Saturday, January 23, 2010
Montreal's whisky damp permeates first collection
Winnipeg Free Press - PRINT EDITION
Reviewed by: Ariel Gordon
Chris Hutchinson, who was born in Montreal but spent long enough in Vancouver for its whisky damp to permeate his first collection of poetry, is nothing if not consistent.
As that book, Unfamiliar Weather, ended with a poem that referenced Canadian pianist Glenn Gould, so his new collection Other People's Lives (Brick Books, 128 pages, $19), begins with one.
His sophomore effort also continues Unfamiliar Weather's extended abstract examinations of feelings and states of mind.
"Somewhere floats emptiness, / untwisted space, voluminous cavity // in the air which is the air not rushing anywhere - / just stillness, hoving pure, suspended // like a word bubble where nothing is written." (Vocation)
Fortunately, Hutchinson's almost morbid self-awareness comes bundled with wit, intelligence and heart.
In the long poem sequence Cross-Sections, he writes:
"I admit / I arrived complaining. I had colic for a year. / On each sip of consciousness my stomach / swung on its hinge. But you were gone. / So I began to sing."
In his first collection, Never More There (Nightwood Editions, 88 pages, $18), Newfoundland's Stephen Rowe tackles some of life's largest questions.
This comes in to sharpest focus in the long poem in the book's first section on Rowe's father and grandfather.
Rowe is after what it means to be a man - and a bookish male poet, to boot - especially when the grandfather you revere was an über-male: bear-like, equally at home in a wrestling ring or a logging camp.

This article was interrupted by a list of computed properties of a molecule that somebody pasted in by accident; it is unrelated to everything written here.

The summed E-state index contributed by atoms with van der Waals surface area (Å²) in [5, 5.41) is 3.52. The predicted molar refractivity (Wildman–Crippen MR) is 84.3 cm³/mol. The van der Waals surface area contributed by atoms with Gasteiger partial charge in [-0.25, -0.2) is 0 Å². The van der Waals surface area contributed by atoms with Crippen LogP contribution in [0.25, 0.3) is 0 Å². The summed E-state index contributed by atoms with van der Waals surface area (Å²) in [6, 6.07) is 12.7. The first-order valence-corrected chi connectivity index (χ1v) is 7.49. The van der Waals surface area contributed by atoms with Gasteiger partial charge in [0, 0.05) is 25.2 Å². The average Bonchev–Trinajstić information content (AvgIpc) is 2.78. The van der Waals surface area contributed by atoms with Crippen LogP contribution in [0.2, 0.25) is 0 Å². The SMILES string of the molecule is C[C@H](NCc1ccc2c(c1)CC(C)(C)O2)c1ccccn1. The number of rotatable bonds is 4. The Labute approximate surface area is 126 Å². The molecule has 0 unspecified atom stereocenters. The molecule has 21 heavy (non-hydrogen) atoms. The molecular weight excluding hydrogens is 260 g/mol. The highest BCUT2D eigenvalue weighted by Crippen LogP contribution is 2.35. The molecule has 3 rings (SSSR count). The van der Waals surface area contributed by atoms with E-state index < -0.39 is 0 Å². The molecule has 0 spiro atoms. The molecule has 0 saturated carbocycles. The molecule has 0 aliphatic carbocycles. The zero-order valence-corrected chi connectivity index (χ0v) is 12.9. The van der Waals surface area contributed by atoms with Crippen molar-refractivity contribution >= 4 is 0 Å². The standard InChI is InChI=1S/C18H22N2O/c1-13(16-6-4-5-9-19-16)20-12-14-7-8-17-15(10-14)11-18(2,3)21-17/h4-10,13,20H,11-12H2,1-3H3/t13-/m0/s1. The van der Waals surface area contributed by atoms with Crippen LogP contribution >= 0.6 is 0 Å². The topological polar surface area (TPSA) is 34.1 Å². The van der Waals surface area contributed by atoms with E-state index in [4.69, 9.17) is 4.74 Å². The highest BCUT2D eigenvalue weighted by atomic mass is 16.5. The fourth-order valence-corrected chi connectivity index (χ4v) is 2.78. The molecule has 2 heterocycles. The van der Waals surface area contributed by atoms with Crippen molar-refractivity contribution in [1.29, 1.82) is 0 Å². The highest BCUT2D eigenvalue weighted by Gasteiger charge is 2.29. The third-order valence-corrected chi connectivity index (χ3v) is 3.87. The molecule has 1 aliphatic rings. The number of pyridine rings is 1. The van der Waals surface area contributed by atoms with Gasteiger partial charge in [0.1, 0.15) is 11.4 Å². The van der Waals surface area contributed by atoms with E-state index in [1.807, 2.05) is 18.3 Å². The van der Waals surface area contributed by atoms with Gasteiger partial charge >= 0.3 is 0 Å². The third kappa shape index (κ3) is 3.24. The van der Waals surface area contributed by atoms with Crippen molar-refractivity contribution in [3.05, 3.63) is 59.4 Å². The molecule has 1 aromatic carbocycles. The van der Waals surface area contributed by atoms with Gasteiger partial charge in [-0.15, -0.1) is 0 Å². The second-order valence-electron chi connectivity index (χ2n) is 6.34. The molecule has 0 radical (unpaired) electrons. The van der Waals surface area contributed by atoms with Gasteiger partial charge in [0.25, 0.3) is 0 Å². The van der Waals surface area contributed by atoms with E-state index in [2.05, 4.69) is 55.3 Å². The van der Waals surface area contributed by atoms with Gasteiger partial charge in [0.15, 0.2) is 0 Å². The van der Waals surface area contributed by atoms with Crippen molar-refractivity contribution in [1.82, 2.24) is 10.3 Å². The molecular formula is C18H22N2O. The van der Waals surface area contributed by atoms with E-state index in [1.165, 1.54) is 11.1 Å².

A few poems further in, facing a landscape named and numbered by his grandfather's generation, Rowe states his poetic thesis:
"Is there any wonder / I want to give these places names of my own? / Brand them with moments / like memories, but more real: / walk through this place in sunlight, / surefooted, / hands swinging by my side." (At Heart’s Content)
Rowe recasts the small tragedies of his life in Gander as soaring for-the-ages tragedy in what amounts to a memorable debut.
(Two more review-lets after the turn...)
The Al Purdy A-frame Anthology (Harbour, 160 pages, $27) comes with a warning from Harbour publisher Howard White: "if this doesn't look quite like any book you've ever seen before, don't worry. You're not imagining it."
The book is part homage to the late poet Al Purdy, part biography of the phase of Purdy's career when he and his wife built a cottage in rural Ontario, and part fundraising brochure for the titular A-frame.
But it is also lovingly and luxuriously designed, with scads of illustrations and photos alongside contributions from Canlit luminaries such as Dennis Lee, Stan Dragland and Margaret Atwood.
Though not all of the texts pass muster (how many times do the same anecdotes need to be trotted out?), it is lovely to have a reason to re-read Purdy's poems on the A-frame as well as on the wider Prince Edward County it was situated in:
"Something is about to happen. Leaves are still / Two shores away, a man hammering in the sky. / Perhaps he will fall." (Wilderness Gothic)
Regina writer Dave Margoshes' life and work bears a passing resemblance to Purdy's.
They share a certain swagger, an early unwillingness to settle, and, in addition to both having been writers-in-residence in Winnipeg, both at some point in their lives inhabited renovated chicken coops.
Margoshes' poetry, however, is more tender than Purdy's, perhaps because Margoshes has always had a trio of muses - his two older sisters and his now ex-wife - to write to.
The Horse Knows the Way (BushekBooks, 120 pages, $17.50), Margoshes' fourth collection of poetry and 13th book overall, resembles his earlier collections but also marks a new direction.
In addition to the Margoshes formula of love poems intermingled with voice poems and occasional poems, poems about being in Saskatchewan, Banff, and Emma Lake and poems about the weather, Margoshes is, for the first time, looking back to childhood.
And while his poetry isn't aggressive - or even passive aggressive - when it works it's bloody wonderful.
Ariel Gordon is a Winnipeg writer. Her first book of poetry, Hump, will be published in April by Palimpsest Press.